4K Ultra HD action camera. Professional 4K 30Fps & 2.7K 30Fps video with 16MP photos at up to 30 frames per second for incredible photos, which is 4 times the resolution of traditional HD cameras. Wireless wrist remote control sports camera. With a wrist 2.4G remote, you can capture the world in an all-new way. Controlling the camera, framing shots or recording video is convenient. (THE REMOTE IS NOT WATERPROOF)
Longer battery life. AKASO EK7000 action camera comes with 2 rechargeable 1050mAh batteries. Each battery can record up to 90 minutes. No more worry about the recording time for this Action camera. Built-in Wi-Fi & HDMI, edit & share YOUR action in minutes. Just download App(AKASO GO) on your phone or tablet and connect with this action camera. Wi-Fi signal ranges up to 10 meters.
100 Feet waterproof camera. AKASO EK7000 is designed to withstand extreme environments, together with durable waterproof case. With the accessories, transform it for indoor and outdoor activities.
If you had it all over to do again, would you still purchase the akaso or would you go for the full gopro camera ?
This is definitely worth the money..... I would only suggest jumping up to the 700 plus. I haven't had any issues with the functions of the camera.... The accessories aren't the greatest (GoPro makes sturdier mounts but these all work the same so are interchangable), but for leaving a review, akaso will send you some extra straps and stuff for free.... I've been using three of the 700 plus cameras for months now.... I use two for drive cams and one for vlog/action shoots.... Only complaint is the sound comes out a little muffled bc of the crappy mic.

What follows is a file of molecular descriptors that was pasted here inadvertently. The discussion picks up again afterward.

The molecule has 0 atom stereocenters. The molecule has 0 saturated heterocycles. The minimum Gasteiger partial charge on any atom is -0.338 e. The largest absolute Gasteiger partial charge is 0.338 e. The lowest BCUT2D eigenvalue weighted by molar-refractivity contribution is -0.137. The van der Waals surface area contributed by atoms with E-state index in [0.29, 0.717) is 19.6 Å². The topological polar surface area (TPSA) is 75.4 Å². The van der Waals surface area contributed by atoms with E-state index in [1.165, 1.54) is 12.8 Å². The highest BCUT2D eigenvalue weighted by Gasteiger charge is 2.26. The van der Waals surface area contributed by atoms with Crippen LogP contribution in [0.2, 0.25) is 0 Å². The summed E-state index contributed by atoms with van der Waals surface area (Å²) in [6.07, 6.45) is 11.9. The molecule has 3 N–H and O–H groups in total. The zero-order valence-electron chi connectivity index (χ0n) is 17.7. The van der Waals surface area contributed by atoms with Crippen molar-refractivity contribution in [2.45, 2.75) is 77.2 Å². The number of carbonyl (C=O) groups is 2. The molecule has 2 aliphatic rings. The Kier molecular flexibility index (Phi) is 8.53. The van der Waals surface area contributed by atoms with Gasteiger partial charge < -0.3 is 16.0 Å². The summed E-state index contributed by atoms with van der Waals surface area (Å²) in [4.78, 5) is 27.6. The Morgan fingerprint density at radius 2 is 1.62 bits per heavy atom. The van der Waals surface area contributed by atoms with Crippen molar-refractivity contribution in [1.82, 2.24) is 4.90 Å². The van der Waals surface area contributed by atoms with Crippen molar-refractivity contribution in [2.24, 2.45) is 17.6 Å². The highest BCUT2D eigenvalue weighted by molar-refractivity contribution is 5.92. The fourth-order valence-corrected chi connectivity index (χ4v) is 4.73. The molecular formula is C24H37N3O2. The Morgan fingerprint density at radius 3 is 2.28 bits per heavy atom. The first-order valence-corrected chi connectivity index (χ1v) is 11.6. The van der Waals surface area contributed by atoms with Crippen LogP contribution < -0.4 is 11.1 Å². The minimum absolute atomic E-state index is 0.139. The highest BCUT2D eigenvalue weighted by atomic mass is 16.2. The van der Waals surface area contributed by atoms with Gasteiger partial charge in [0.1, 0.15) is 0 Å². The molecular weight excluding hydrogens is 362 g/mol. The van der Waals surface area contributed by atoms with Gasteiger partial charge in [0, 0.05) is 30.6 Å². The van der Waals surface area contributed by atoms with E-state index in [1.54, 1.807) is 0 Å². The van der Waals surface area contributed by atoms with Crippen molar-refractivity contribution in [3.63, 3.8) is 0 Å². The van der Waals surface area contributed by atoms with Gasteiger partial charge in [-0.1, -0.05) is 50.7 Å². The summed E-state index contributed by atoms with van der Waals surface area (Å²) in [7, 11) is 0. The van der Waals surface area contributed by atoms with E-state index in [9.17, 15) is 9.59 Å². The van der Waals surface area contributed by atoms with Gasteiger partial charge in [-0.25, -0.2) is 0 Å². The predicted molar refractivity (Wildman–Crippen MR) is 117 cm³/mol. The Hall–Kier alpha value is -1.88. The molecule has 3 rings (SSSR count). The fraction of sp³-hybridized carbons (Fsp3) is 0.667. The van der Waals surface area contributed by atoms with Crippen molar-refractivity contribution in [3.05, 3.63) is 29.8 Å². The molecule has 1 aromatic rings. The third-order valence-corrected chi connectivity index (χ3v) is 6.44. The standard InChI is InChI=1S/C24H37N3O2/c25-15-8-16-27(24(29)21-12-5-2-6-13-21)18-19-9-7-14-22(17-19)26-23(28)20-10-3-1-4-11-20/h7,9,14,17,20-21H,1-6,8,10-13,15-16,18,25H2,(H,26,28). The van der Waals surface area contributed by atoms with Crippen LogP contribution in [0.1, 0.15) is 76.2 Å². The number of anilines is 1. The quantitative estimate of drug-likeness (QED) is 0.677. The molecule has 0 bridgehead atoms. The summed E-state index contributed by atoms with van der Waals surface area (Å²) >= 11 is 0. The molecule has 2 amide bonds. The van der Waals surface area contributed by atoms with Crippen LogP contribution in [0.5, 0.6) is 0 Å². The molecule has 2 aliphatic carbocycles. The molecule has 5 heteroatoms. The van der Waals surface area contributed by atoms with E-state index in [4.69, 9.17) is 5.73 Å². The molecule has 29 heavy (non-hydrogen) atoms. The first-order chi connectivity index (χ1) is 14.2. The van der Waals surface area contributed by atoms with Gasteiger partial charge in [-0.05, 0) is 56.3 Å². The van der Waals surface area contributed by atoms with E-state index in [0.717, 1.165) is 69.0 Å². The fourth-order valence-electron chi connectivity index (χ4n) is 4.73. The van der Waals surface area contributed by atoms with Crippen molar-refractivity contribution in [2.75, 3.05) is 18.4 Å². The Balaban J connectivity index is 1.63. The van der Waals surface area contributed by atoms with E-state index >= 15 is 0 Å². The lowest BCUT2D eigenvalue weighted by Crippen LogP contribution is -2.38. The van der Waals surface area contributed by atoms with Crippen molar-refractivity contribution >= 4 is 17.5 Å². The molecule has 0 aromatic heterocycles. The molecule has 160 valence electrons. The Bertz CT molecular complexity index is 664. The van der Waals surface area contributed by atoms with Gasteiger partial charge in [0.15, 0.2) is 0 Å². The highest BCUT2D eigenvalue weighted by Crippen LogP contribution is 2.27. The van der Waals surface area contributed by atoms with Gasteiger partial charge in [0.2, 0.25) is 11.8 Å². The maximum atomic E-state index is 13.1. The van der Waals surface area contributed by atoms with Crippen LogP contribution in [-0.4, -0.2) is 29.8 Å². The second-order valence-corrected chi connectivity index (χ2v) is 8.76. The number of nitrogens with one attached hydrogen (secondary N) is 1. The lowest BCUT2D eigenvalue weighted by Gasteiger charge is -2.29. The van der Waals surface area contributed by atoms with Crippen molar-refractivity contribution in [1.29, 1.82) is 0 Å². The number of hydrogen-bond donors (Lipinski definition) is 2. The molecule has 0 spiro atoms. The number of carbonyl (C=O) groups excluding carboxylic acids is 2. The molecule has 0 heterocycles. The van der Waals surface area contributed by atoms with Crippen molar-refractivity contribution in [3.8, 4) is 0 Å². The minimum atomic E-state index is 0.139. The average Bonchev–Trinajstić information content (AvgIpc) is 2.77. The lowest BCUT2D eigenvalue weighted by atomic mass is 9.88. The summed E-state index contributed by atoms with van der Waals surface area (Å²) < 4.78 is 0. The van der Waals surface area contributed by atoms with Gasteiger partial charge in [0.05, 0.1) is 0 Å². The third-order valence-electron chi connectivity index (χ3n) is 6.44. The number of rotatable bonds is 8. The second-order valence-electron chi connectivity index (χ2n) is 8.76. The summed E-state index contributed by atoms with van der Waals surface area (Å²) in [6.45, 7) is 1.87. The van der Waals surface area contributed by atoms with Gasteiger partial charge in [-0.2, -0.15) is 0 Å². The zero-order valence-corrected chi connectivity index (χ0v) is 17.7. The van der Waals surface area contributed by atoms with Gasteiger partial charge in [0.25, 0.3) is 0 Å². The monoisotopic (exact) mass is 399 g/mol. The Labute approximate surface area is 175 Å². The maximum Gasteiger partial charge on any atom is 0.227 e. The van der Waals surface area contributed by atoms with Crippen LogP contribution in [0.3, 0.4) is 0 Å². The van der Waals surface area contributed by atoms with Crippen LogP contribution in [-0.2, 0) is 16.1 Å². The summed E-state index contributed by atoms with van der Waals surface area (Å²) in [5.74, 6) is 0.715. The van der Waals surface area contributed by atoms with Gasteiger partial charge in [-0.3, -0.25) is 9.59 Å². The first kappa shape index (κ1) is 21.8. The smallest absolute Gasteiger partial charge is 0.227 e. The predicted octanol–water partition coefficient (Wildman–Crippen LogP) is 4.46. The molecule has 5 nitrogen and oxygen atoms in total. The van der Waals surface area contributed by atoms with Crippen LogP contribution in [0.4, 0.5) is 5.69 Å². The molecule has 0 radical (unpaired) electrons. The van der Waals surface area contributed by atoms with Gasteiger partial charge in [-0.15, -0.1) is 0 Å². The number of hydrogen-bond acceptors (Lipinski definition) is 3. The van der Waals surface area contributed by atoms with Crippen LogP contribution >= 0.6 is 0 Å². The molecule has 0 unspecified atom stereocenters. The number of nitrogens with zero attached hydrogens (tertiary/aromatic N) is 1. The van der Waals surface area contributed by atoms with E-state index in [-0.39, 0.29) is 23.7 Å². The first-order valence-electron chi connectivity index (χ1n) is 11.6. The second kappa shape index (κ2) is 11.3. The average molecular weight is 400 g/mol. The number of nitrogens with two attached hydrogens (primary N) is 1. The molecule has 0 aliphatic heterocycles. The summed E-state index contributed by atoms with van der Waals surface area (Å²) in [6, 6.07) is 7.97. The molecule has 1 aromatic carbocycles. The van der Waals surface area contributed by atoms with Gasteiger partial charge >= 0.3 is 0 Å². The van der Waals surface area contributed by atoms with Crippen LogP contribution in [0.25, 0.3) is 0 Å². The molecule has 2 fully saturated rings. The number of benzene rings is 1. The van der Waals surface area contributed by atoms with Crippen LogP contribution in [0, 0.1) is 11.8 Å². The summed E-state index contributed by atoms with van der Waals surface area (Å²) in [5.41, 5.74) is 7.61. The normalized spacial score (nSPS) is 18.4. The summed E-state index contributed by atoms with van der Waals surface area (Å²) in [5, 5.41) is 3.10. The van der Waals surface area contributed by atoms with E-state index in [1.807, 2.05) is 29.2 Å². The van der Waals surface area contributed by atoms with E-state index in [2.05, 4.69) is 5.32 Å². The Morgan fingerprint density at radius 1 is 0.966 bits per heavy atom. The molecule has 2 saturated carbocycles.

I'm not impressed with this camera; "astonished" would be closer to the mark. Purchased this Akaso EK 7000 based on a recommendation from a friend of my wife's, and I just can't believe what this little camera can do for the money we put into it. As a caveat, we're not pushing the camera to the limits of human endurance by skydiving, mountain biking, scuba diving or the like. But it works extremely well for our needs. My wife competes in dog obedience training, and likes to review videos of her dog's performance after trials and matches. Finding someone willing and capable to record her session in the ring on a cellphone is always difficult. Most of the other dog handlers are preoccupied with their dogs, and it's not good ring etiquette to approach too close to the show ring to shoot video, since that will be a distraction. She noticed another handler retrieving a tiny camera from just outside the corner of the ring after her session and asked about it. Turned out to be this little EK 7000, and that handler was very enthusiastic about what it could do. When my wife asked for it for Christmas I was skeptical, so I spent a lot of time researching this and several other cameras. While there were other cameras that were able to do what the Akaso could do, and possibly even more, they were all at least two to three times as expensive. So I went ahead and gave this to my wife for Christmas.